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Nurse Jaime inspired by son’s fight against brain tumour


After watching her young son battle a brain tumour, Jaime Orr knew there was only one place she wanted to be a nurse.

So when she completed her training two months ago, she joined the neurosciences ward at Mater Private Hospital Brisbane and now supports other patients fighting brain tumours and serious neurological illnesses.

Her son Perry, 6, is doing well after undergoing his own brain surgery – and couldn’t be prouder of his mum.

“Perry was right there cheering me on when I graduated,” Jaime said.

“It was wonderful to share that moment with him and to see how pleased it made him.”

Jaime, 35, of Bracken Ridge, decided to give up running a sign-writing business with her husband and pursue her lifelong dream of becoming a nurse during the COVID-19 pandemic.

It was while she was enrolled in Mater Education’s Diploma of Nursing course last year that scans detected a tumour on Perry’s temporal lobe, after the youngster had begun to suffer seizures.

Perry underwent brain surgery in November and emerged with a scar stretching from his ear to his forehead.

This Sunday (May 12) is International Nurses Day and Jaime says her son’s experience convinced her of the importance nurses have in healthcare – and the difference they make to patients of all ages.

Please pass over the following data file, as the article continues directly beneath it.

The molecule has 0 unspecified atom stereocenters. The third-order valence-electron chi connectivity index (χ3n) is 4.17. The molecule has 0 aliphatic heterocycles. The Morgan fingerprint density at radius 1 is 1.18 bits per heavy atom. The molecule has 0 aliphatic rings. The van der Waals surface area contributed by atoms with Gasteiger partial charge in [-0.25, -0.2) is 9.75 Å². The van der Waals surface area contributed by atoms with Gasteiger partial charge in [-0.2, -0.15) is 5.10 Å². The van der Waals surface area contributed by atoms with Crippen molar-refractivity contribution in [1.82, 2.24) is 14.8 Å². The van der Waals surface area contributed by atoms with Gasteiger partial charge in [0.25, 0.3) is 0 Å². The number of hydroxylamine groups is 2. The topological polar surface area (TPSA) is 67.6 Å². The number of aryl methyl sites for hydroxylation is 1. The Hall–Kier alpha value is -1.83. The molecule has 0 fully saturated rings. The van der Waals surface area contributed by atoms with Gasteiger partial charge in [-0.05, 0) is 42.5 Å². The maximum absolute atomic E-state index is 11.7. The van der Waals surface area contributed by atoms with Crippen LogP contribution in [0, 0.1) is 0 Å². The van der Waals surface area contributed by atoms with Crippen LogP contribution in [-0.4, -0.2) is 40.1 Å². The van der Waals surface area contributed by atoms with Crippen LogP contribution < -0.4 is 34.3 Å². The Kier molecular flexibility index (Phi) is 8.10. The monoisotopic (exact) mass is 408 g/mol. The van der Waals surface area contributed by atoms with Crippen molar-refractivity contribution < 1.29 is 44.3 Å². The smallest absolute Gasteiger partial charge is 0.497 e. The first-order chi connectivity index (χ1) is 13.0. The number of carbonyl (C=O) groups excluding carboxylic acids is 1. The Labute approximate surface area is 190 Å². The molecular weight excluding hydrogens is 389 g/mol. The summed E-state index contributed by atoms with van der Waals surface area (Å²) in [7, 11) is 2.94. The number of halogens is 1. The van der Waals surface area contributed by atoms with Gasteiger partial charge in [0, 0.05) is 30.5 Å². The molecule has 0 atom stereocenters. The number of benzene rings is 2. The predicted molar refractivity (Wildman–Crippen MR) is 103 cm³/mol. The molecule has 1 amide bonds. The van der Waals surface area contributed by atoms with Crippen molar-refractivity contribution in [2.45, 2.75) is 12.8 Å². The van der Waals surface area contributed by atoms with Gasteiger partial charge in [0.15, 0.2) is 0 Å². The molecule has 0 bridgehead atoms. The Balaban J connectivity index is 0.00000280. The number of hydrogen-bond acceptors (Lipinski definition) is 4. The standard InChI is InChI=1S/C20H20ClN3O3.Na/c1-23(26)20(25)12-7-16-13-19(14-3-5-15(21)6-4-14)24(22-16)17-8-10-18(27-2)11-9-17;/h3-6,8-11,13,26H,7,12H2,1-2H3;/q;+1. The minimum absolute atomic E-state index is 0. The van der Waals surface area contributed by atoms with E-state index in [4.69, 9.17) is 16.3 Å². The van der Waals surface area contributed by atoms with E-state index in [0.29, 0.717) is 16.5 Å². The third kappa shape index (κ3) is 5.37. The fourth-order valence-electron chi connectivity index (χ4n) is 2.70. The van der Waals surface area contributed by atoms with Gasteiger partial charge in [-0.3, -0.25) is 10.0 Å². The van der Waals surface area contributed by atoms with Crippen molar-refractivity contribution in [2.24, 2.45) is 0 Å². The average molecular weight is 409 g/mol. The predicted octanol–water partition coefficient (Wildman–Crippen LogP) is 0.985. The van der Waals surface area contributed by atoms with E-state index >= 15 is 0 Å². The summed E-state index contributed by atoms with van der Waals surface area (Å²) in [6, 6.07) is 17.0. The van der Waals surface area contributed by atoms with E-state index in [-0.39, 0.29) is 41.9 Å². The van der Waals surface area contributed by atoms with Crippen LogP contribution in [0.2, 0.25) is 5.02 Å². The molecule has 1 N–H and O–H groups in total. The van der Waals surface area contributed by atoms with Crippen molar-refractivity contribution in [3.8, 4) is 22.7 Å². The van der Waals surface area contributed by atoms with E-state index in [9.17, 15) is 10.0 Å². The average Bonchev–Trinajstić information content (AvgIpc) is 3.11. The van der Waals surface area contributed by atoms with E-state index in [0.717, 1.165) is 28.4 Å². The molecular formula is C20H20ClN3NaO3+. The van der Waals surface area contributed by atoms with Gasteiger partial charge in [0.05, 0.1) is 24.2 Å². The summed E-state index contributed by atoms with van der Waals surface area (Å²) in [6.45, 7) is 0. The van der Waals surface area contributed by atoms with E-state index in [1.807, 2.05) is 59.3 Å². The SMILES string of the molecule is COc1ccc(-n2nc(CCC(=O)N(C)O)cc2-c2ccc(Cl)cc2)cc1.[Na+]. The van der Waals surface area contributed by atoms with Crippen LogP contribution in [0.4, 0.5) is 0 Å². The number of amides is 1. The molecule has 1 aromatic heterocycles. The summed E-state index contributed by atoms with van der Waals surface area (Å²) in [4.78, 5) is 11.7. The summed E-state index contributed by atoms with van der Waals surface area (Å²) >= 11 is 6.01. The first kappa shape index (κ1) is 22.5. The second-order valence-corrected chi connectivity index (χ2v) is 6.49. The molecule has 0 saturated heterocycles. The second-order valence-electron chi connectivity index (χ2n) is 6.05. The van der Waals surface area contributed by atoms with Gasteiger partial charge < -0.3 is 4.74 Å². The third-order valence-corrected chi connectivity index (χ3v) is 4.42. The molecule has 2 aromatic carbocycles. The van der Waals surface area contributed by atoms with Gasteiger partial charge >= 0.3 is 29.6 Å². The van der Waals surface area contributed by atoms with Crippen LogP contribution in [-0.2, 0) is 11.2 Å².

Jaime's son Perry while in hospital

“It was a traumatic experience. Perry’s only six so he obviously hadn’t experienced anything like that before,” Jaime said.

“But it was lovely to watch the nurses interact with him. They were beautiful – just beautiful people!

“They made an effort to involve him in his treatment to make him more comfortable. Their care for Perry was an inspiration to me.”

Jaime said nursing is a demanding but rewarding role.

“Nursing takes empathy, kindness and determination to make sure your patients get the best possible treatment,” she said.

“Seeing Perry’s diagnosis and treatment is the reason why I chose to work on Mater’s neurosciences ward.

“It was my childhood dream to become a nurse and to now be working with neurological patients like Perry is extra special.”

She said husband Michael and Perry’s big sister Holly were as proud of her achievements as Perry.

Her son is expected to make a full recovery, with his scar the only reminder of his fight against cancer.

“He’s taken everything so well – he’s an amazing boy. And we tell him that chicks dig scars!”